No market for damaged fruit
SHOPIAN: The ongoing rainfall has rekindled the hope among the paddy growers in southern districts of Kashmir as several areas were facing drought-like conditions after there was no water available for irrigation purposes after a less snow in the winters. The heavy rainfall, on the other hand, has turned a nightmare for many cherry growing orchardists in some southern parts of the valley.
The continuous heavy rains form last two days has destroyed the cherry crop as the cherries have developed cracks which according to experts will get decomposed soon and there is no market for damaged fruit.
Orchardists last year too had borne heavy losses after the cherries got damaged due to heavy rains in the harvesting season. An expert from horticulture department said that last year there was 50 percent damage in total quantity of crops but this year there would be more destruction in crops due to rains. “The majority of cherry crop is of Mishri variety and only 10 percent of its crop till date has been harvested. There are some newly introduced varieties which are resistant to rain but those too will get affected if the rains continued,” Gulzar Ahmad an expert said adding that there were no techniques with which the crops can be saved from rains.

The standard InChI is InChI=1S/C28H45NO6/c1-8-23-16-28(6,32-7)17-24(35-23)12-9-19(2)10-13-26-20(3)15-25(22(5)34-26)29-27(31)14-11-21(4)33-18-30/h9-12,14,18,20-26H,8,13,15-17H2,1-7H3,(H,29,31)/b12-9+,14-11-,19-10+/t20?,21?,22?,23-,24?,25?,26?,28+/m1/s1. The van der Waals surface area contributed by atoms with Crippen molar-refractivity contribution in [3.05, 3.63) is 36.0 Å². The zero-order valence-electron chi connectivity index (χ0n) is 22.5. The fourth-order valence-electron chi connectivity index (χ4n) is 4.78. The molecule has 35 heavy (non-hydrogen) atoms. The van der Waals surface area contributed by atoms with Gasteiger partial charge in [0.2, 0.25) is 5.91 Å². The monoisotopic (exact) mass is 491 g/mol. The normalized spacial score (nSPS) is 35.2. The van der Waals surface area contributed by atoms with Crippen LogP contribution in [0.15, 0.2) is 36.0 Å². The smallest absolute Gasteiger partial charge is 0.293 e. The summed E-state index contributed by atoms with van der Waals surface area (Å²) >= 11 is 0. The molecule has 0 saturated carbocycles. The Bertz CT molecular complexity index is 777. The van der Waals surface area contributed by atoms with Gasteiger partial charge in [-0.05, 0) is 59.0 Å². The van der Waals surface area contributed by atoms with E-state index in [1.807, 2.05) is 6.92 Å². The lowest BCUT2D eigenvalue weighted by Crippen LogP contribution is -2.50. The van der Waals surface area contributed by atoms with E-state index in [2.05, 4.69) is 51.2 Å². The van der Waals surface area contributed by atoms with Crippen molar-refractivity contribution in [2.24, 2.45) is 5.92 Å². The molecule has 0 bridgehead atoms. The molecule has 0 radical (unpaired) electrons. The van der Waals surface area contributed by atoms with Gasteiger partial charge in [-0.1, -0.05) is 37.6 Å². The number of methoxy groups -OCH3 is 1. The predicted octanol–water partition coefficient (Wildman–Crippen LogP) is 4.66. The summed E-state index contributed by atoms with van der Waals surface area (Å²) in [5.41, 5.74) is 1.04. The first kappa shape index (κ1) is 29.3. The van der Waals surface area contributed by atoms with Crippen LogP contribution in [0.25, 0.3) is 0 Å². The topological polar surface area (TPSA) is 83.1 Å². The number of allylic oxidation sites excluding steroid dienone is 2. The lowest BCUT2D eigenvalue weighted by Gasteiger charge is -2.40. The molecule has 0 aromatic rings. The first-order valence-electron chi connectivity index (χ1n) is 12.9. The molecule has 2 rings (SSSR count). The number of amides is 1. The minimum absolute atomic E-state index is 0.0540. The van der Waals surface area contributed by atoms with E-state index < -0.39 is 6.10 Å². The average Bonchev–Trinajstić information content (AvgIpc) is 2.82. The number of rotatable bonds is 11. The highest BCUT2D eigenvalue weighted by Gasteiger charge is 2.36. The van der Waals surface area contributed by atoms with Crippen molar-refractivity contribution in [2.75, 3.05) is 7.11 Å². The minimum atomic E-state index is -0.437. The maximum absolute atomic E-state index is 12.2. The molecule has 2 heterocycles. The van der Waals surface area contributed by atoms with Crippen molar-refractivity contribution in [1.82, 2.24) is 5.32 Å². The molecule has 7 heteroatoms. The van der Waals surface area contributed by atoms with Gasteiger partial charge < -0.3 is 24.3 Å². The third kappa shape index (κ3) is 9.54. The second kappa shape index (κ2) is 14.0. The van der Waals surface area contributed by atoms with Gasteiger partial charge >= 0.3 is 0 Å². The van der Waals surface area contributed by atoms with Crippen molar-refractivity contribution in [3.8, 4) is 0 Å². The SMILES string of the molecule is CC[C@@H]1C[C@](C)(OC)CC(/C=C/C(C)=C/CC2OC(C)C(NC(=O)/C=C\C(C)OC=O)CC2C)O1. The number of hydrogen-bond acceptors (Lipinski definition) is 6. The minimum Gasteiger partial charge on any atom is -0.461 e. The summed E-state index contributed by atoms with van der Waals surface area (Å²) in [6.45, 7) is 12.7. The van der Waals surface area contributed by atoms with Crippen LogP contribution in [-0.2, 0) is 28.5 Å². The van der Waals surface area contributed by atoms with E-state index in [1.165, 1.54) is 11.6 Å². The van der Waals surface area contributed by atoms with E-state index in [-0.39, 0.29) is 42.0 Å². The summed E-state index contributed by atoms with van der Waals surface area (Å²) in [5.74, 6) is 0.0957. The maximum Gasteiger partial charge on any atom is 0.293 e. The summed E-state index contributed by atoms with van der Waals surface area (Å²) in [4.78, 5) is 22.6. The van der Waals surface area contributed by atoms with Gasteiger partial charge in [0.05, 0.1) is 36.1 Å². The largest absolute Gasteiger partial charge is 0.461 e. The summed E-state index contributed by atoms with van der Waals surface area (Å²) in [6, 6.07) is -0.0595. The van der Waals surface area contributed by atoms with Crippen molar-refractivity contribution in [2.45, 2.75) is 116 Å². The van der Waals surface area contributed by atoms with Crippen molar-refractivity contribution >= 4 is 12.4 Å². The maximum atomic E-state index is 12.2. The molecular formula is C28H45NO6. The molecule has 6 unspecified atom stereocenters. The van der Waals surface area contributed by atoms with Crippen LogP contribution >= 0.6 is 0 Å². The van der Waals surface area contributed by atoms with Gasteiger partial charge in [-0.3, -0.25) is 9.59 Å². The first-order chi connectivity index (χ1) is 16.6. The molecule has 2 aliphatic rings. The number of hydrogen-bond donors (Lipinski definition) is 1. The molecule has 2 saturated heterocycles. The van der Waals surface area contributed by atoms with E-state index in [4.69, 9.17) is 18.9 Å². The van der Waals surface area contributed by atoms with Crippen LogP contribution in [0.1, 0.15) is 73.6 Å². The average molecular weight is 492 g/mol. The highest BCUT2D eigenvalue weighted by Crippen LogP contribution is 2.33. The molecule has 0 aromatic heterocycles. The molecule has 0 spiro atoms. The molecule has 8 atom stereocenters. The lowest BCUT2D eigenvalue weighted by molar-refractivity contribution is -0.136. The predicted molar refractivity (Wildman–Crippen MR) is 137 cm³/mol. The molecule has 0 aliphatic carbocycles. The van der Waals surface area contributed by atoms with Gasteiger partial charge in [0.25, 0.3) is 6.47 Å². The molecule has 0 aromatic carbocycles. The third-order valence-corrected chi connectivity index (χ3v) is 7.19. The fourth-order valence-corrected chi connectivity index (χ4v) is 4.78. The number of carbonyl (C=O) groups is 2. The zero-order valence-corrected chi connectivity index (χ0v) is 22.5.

According to official data, Shopian district this year was expecting 85 metric tonnes of cherry crops which experts say is a “bumper crop”. They said that the rains have washed the hopes of more gains to the orchardists.
Farooq Ahmad, an orchardist from Losedenow area of Shopian said that they delayed harvesting due to the decline in market rates. “We were not expecting such a blow, as I have harvested only 10 percent of Mishri variety due to the massive fall in market rates but the rains destroyed everything on which we worked hard,” he said.
The cherry crop after 2000 saw a decline due to the heavy rains and lower market rates. It seems that the cherry is facing the same problems which it faced more than a decade ago.
Experts say that the heavy rains would not spare the newly introduced varieties although they are resistant to rain and heat as compared to traditional varieties like Mishri, Dabal and Siya.